books contain puzzles that appeared in the newspaper about 8
        years ago-I know this because Google referred to antique Big
        Dave posts, and very useful they were too !
        I too prefer completing puzzles on paper rather than computer.
        Viz a viz Marmite-love it but it was blamed for a very mild
        attack of gout, so sadly banned.
        Regarding the puzzle-lots of ticks-COD 2D

    3. Hi Carolyn – what a lovely comment – thank you on behalf of my fellow hinters and bloggers . My fellow ‘county’ man (Young Salopian) lives in ‘The Marches’ so is probably closer to Oswestry than Telford. Like Senf, I’m also sorry to hear of your health trip round Canada and hope you get better soon.

      I have always preferred to solve a crossword on paper as it seems ‘the right thing to do’ – I’m by no means a ‘technophobe’ (now that’s a good word to clue) – just call me old fashioned :)

      Do please carry on commenting – the more the merrier (especially on the blog Birthday Bash in January).

    4. Hi Carolyn and how nice to ‘meet’ you – thank you for your lovely comments about this brilliant blog.
      Big Dave is an absolute star – he had the idea and works endlessly to keep the whole thing up and running.
      I am a bit of a technotwit but, somehow, manage to get some hints on the internet roughly every other Thursday.
      I agree with you about crosswords in books – they’re never quite the same but they keep me out of trouble sometimes.
      I can really only do crosswords on paper.
      I wish you good luck with all the hospital ‘stuff’.
      Please keep commenting – this is a very friendly and supportive ‘place’.

    5. Hi Carolyn- If starting a sentence with a preposition (and ) was good enough for William Blake, you go for it gal.
      Good luck for the future. TMcT.

    6. Thank you for those lovely comments Carolyn. Such comments keep me going. I am firmly committed to ipad solving using one finger only.

  27. Managed to find time to solve this lovely offering from Jay.
    I’m sure we saw 25a not long ago though. In the same format too.
    Another chestnut was 23a. Made me yawn but soon went back to enjoy the rest of the solve.
    I love things like Marmite. When I was a kid, I used to come back from school to eat mustard and gherkins sandwiches.
    Thanks to Jay and to SL for the blog.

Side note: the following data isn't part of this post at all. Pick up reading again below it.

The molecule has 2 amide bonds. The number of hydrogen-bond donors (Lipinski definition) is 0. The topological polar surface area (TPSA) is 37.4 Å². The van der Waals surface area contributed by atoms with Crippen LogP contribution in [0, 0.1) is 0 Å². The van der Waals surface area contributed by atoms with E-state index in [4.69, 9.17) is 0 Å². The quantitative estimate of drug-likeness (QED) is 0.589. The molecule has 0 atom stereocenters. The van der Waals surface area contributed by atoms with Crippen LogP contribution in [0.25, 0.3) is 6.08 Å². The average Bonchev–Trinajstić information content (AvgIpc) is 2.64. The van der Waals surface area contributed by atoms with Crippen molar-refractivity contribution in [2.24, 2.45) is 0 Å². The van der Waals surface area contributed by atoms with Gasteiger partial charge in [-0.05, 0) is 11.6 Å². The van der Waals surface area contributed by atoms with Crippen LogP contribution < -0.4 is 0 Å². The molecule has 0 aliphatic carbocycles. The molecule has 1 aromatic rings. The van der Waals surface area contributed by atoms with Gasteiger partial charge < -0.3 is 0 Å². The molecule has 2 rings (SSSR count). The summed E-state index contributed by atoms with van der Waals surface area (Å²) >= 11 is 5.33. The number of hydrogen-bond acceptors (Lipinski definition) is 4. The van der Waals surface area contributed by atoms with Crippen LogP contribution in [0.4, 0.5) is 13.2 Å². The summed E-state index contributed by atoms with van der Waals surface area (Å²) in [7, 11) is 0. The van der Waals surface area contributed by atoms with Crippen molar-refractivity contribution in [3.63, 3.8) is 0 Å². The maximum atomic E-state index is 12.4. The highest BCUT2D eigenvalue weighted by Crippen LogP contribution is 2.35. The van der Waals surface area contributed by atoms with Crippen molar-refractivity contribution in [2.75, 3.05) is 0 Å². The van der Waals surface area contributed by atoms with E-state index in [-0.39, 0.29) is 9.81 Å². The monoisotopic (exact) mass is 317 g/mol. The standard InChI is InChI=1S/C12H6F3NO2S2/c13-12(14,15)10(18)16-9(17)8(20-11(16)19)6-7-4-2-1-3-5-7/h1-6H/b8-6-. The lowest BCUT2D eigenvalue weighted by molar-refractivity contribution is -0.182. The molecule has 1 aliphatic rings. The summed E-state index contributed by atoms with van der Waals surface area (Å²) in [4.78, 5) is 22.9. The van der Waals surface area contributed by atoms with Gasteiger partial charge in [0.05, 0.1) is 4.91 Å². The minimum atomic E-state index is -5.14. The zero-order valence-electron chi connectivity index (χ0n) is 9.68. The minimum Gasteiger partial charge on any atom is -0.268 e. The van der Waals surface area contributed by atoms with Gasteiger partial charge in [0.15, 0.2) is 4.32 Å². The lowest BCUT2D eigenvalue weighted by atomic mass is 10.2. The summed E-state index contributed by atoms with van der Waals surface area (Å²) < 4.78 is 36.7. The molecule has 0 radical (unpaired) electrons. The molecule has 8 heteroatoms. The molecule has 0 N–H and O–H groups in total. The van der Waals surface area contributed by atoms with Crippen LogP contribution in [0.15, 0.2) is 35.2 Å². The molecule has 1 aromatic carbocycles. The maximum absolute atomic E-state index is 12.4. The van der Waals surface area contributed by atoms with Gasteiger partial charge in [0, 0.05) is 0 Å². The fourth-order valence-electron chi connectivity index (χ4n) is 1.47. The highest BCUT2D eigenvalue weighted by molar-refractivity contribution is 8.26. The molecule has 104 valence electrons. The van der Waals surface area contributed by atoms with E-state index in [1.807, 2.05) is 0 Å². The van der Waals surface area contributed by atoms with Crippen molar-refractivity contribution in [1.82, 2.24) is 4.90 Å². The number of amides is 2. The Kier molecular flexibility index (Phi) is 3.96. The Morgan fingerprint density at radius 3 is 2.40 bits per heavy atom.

Sorry I missed it last week.

  28. The NW corner pushed this enjoyable puzzle into ** territory for difficulty. 2d was my last in, and my favourite clue today. If 9ac didn’t have a ? at the end I would have objected, because Marmite certainly isn’t a 9ac. :-)

  29. !8d caught me out. I read “quantity of fire” to be the first part of the answer. I then read “If fuel oddly” as IF-UL. I then tried to get S – – I F U L to fit!

  30. In between deciphering an obviously Chinese instruction manual for erecting a swing chair I endeavoured to complete today’s crossword. Neither was straight forward for me, but I think that was the manual’s fault rather than Jay’s.
    I guess the Marmite clue was my favourite, and overall 2/3.5*.
    Thanks to Jay, and to SL for the review.

  31. Top end of 1* difficulty, l thought, but enjoyable to solve (3.5*). I liked 20d. Ta to Jay and SL.

  32. Jay never fails. Thoroughly enjoyable from start to finish with just the right level of difficulty for those of us solving in the wee hours after a long and harrowing session at the coalface. To misquote Alan Bennett’s great line from The History Boys, “News? It’s just one thing after another” it wears you down. Thanks to SL and J. 1*/4*

  33. No problems with this, very late Ray-T for me tomorrow, looking forward to it.
    Thanks Jay and SL

  34. I do the Telegraph puzzles books abroad on holiday-quick and
    cryptic-googling the parsing of some answers I found out that the
    books contain puzzles that appeared in the newspaper about 8
    years ago-I know this because Google referred to antique Big
    Dave posts, and very useful they were too !
    I too prefer completing puzzles on paper rather than computer.
    Viz a viz Marmite-love it but it was blamed for a very mild
    attack of gout, so sadly banned.
    Regarding the puzzle-lots of ticks-COD 2D